From the pages of
Sublette Examiner
Volume 4, Number 8 - May 20, 2004
brought to you online by Pinedale Online

Commission agrees to new building

by Cat Urbigkit

Sublette County Road Superintendent Richard Pearson gave a report of road crew activities to the county commissioners Tuesday. Besides working on upgrading and maintenance work on county roads, Pearson reported that dust abatement work, in the form of mag water applications, began this week on Paradise Road. In addition to the existing list of roads that were slated to receive mag water applications, Pearson reported that the South Piney/Fish Creek Road has been added to the list as well.

Ag Center

Lance Koppenhafer updated the commission on the removal and replacement of sand inside the ag center at the fairgrounds. With the work now complete, the final costs came in with a savings of about $3,000, Koppenhafer reported, for a total cost of about $10,000.

The savings came in the cost of the new sand, he said, since M&N donated the sand and only charged a minimal amount for hauling it to the arena.

Koppenhafer said the sand had lasted in the facility for five years, but the ag center board needs to budget for sand removal and replacement every three years.

New building

Representatives from the Green River Valley Museum Board spoke with the commission about purchasing the old Frontier Pharmacy building located next to the museum.

"We just feel that this is the right time to purchase this building," said GRVM's Carrie Anderson, noting the museum has outgrown its existing space.

Commission Chairman Gordon Johnston responded: "My feeling is let's do it. Let's do it now."

The commissioners were unanimous in this view, agreeing to transfer money to allow the museum to obtain the building for $62,000, with an additional $15,000 for allocated for renovations.


Johnston noted that on behalf of the county, he had quoted Star Valley Disposal the cost of $12.50 per ton for using the Marbleton landfill. This private refuse contractor serves the Town of Afton and will reportedly confer with the Lincoln County Commission about hauling refuse to Sublette County.

Commissioner Betty Fear noted that if all citizens were like Big Piney's Paul Scherbel, the county wouldn't have a garbage problem. Fear said every evening, after putting in a full day's work, Scherbel walks with plastic garbage bags, picking up litter.

"He really does deserve some kind of an award," Fear said.

Job skills

Laurie Latta of Our Families Our Future spoke with the commission about how this organization has expanded its activities to serve young women in Jackson Hole, Afton and now Sublette County. The program helps adolescents, young mothers and female heads of household achieve their full potential but providing extensive job and life skills training in a supportive group environment.

Fear said she had recently heard the startling statistic that 47 percent of all babies born in Wyoming are Medicaid babies. She spoke in support of getting a job training program in place to raise women out of poverty.

Latta spoke of her interest in having the county apply for a $10,000 planning grant available from the Temporary Assistance For Needy Families community partnership initiative program, with the hope of the county eventually seeking a full $80,000 grant to serve TANF people in the county through her organization's program. The commission asked Latta to write the grant application for the county. Latta agreed to do so, contingent upon the agreement that her organization wouldn't be disqualified from vying for the $80,000 grant. The commission agreed, noting that in their view, a conflict does not exist with Latta applying for the planning grant and for the later program grant.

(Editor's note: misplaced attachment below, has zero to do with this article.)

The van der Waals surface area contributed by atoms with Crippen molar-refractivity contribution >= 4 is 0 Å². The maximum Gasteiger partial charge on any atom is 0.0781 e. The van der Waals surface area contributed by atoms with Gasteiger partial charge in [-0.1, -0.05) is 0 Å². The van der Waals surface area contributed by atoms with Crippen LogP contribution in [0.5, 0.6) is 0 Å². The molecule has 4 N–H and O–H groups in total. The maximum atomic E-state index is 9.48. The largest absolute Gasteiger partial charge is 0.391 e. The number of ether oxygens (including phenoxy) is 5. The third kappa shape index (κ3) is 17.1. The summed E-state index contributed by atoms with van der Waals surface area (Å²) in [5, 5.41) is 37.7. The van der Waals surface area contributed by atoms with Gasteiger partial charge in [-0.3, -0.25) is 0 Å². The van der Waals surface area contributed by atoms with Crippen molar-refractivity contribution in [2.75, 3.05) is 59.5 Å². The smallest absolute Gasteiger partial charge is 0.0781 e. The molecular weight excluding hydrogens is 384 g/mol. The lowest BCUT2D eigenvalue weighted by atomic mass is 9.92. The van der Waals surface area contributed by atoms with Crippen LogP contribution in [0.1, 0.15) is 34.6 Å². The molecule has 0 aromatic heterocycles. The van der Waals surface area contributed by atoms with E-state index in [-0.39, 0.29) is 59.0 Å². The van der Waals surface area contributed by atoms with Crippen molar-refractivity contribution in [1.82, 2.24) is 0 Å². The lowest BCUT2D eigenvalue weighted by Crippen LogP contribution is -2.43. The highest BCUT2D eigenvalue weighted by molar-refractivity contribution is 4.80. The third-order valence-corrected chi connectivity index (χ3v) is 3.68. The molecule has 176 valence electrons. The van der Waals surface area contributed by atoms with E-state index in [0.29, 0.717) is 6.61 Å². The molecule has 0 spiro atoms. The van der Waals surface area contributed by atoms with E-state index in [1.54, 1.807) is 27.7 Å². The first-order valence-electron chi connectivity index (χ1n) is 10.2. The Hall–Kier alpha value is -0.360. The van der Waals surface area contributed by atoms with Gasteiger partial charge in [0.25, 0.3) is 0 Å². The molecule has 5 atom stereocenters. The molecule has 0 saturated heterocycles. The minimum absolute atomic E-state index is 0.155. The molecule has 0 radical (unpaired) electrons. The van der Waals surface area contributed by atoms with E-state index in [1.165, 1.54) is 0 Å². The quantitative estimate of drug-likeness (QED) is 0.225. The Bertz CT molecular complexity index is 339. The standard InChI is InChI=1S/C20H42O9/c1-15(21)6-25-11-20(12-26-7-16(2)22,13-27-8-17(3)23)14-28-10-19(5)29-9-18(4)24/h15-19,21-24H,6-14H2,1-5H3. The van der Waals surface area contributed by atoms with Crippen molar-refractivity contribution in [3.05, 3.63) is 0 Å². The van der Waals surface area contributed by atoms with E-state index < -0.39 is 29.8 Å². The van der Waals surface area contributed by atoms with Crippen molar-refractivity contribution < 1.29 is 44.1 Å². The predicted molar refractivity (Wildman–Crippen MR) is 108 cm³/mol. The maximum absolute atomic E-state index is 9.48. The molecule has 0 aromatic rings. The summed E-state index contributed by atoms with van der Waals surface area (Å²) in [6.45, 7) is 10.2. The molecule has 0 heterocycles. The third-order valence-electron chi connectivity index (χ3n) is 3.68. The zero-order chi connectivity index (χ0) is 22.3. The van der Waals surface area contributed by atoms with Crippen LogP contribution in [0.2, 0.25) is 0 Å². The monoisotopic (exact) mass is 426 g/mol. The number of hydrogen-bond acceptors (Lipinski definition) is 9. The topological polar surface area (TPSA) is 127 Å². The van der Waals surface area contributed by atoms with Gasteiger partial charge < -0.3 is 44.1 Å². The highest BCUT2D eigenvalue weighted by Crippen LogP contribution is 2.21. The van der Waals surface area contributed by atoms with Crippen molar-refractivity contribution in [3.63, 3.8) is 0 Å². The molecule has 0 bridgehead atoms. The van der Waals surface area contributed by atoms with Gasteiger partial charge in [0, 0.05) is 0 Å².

The Sublette County Commission heard and accepted the independent auditor's report presented by John Mortenson of Mortenson, Stevens and Company on Tuesday.

The report involved the audit of the county's financial statements as of June 30, 2003. The report noted there were inadequacies in the accounting records of the county fire board, including having only one signature on checks (instead of the dual signatures required) and transactions conducted without a voucher, or if a voucher was present, the vouchers were not all signed under penalties of perjury.

Setting aside the fire board books, the audit indicated the county's financial statements are a fair representation of the county's financial position.

Mortenson took the commission through his report on compliance and internal controls over the county's finances, listing numerous deficiencies he recommended be corrected: from having departmental budgets with overexpenditures because the controlling board did not formally amend the budget, to other accounting issues like having more segregation of funds in the budgets.

Another problem is the vouchers that should accompany every invoice for the invoice to be paid, the report indicated: The check should not be approved until signed vouchers are presented.

Proving that no one was exempt from the audit findings, Mortenson cited the commission itself for some sloppy procedures. In a few cases, the commission apparently had signed the back of the invoice rather than the voucher itself.

Mortenson also cautioned that when White Out is used on a voucher, the commission should also initial the voucher near the alteration on the document.

The commission agreed to take action to follow up on each of Mortensen's recommendations.

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